Sen. Marco Rubio, R-Florida, returned home to south Florida Saturday morning to an event for 500 of his closest and oldest supporters.
Rubio received a hero's welcome as he walked on stage with his wife Jeanette. The event, a $20-a-person fundraiser billed "Where It All Began," was held in West Miami, where Rubio began his political career as city commissioner and just blocks from his home.
Rubio addressed the enthusiastic crowd in Spanish for much of his remarks but switched back to English to articulate several points on terrorism and national security that he has been highlighting since the attacks in Paris and now in the wake of San Bernardino.
On San Bernardino specifically, Rubio pointed to the unique circumstances around how Syed Farook and his wife, Tashfeen Malik, carried out the attack.
"We've now learned, quickly after this incident, that this woman involved in the shooting pledged allegiance to ISIS on Facebook. This is the world we now live in," Rubio said, adding that Farook "was quickly radicalized and -- more than just radicalized online -- was inspired to take action and attack and kill fellow Americans."
"This is a very dangerous world that we live in," he said.
That danger of what Rubio calls "radical Islamic terrorism" is why he has been a staunch advocate of restoring the government's surveillance capabilities that lapsed with the June passage of the USA Freedom Act. The Florida senator chastised other Republican candidates like Texas Sen. Ted Cruz and Kentucky Sen. Rand Paul for voting to take those tools away this summer.
Rubio said that the lapse in collecting metadata that resulted from the new legislation has put the country at risk and made it harder to stop future attacks.
"A week ago, we were still able to see the phone records of a potential terrorist 'cause we held them -- now, you have to hope the phone company still has them. You have to argue with their chief counsel. By the time you get access to it and try to find out who they've been calling and who they've been working with, it's too late," Rubio said.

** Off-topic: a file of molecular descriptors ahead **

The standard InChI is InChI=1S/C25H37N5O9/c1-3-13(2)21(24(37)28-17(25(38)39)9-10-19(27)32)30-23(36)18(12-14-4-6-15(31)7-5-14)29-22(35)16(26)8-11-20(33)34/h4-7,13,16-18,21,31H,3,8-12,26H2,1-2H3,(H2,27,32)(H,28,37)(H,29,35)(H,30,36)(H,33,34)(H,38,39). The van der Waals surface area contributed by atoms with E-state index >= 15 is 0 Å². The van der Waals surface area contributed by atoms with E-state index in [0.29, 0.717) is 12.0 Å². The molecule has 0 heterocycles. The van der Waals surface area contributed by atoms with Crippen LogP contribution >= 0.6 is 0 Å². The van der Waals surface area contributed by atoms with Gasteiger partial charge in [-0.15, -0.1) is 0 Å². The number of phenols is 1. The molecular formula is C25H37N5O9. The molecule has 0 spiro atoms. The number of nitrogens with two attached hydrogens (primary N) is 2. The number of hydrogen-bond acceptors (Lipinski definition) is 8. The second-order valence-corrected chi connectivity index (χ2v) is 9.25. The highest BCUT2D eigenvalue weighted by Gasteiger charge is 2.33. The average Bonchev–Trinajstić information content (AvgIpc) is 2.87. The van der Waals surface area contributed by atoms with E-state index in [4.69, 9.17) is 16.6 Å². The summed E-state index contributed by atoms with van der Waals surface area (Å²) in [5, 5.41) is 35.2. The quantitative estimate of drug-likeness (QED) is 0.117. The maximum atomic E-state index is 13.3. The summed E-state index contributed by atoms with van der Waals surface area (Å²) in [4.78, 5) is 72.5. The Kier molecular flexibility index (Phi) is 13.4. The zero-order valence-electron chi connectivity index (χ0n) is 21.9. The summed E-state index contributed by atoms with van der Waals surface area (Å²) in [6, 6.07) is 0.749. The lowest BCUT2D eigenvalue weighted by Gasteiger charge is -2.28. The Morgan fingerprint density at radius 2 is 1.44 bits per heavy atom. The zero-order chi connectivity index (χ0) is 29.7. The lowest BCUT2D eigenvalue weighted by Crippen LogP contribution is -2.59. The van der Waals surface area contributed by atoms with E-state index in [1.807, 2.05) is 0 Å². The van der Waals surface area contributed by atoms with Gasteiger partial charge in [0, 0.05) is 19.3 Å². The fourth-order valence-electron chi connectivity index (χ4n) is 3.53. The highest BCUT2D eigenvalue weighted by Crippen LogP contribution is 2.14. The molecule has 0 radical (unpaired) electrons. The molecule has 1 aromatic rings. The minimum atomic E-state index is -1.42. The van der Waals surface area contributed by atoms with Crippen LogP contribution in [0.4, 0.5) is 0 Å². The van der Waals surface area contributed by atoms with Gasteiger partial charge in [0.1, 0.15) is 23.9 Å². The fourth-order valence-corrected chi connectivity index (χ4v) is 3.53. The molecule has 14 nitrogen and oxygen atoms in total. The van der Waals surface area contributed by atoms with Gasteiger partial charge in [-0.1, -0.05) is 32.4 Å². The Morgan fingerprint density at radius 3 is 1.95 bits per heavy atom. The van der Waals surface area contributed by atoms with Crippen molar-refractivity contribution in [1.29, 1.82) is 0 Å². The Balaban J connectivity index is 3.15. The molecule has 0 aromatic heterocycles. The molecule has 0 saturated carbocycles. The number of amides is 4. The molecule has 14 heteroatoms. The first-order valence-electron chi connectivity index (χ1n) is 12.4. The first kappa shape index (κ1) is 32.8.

The event was only one of a handful Rubio has had in Florida that has been open to the press. With less than 60 days until voting begins in Iowa, the senator was honest with the crowd about how much he would be back in southern Florida.
"Over the next few weeks, unless you go to the grocery store on Sunday, you're gonna be seeing less of me than you've been seeing in the past -- a lot less because I'm gonna spend a lot more time in Iowa and in New Hampshire and South Carolina and Nevada," he said.
But Rubio looked ahead to the Florida primary, highlighting the state's importance in picking the Republican nominee for president and expressing his hope that it would be him.
"The early part of March you're gonna start to see us again because I hope and I pray, God willing, that if we can continue to grow our campaign when we come here for the 15th of March ... that perhaps on that night, in Florida, this party will be able to nominate someone for the presidency," he said.
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